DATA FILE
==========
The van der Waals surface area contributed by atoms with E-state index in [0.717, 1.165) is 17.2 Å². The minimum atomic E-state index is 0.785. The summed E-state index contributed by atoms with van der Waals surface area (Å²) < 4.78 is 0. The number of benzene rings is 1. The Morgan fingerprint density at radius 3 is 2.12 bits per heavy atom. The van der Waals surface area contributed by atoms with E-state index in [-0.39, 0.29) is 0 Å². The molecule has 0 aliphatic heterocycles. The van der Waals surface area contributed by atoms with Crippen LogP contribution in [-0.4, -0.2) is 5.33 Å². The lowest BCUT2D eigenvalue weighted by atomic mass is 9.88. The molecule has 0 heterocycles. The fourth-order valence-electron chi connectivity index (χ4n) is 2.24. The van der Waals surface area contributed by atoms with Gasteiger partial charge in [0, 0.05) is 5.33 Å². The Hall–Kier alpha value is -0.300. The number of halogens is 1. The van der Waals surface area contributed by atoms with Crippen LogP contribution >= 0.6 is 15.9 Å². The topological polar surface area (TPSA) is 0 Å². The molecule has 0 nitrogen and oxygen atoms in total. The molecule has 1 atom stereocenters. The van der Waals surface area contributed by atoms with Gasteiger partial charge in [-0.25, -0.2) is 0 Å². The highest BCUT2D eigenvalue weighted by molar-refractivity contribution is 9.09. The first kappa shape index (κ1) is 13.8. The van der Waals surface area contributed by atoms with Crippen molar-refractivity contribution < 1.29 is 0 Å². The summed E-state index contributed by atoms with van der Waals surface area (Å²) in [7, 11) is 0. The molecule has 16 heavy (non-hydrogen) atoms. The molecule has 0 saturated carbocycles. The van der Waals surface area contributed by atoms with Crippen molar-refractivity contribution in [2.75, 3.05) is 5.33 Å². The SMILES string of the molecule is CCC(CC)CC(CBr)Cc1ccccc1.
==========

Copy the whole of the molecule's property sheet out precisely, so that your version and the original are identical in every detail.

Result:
The van der Waals surface area contributed by atoms with E-state index in [0.717, 1.165) is 17.2 Å². The minimum atomic E-state index is 0.785. The summed E-state index contributed by atoms with van der Waals surface area (Å²) < 4.78 is 0. The number of benzene rings is 1. The Morgan fingerprint density at radius 3 is 2.12 bits per heavy atom. The van der Waals surface area contributed by atoms with E-state index in [-0.39, 0.29) is 0 Å². The molecule has 0 aliphatic heterocycles. The van der Waals surface area contributed by atoms with Crippen LogP contribution in [-0.4, -0.2) is 5.33 Å². The lowest BCUT2D eigenvalue weighted by atomic mass is 9.88. The molecule has 0 heterocycles. The fourth-order valence-electron chi connectivity index (χ4n) is 2.24. The van der Waals surface area contributed by atoms with Gasteiger partial charge in [0, 0.05) is 5.33 Å². The Hall–Kier alpha value is -0.300. The number of halogens is 1. The van der Waals surface area contributed by atoms with Crippen LogP contribution >= 0.6 is 15.9 Å². The topological polar surface area (TPSA) is 0 Å². The molecule has 0 nitrogen and oxygen atoms in total. The molecule has 1 atom stereocenters. The van der Waals surface area contributed by atoms with Gasteiger partial charge in [-0.25, -0.2) is 0 Å². The highest BCUT2D eigenvalue weighted by molar-refractivity contribution is 9.09. The first kappa shape index (κ1) is 13.8. The van der Waals surface area contributed by atoms with Crippen molar-refractivity contribution < 1.29 is 0 Å². The summed E-state index contributed by atoms with van der Waals surface area (Å²) in [7, 11) is 0. The molecule has 16 heavy (non-hydrogen) atoms. The molecule has 0 saturated carbocycles. The van der Waals surface area contributed by atoms with Crippen molar-refractivity contribution in [2.75, 3.05) is 5.33 Å². The SMILES string of the molecule is CCC(CC)CC(CBr)Cc1ccccc1.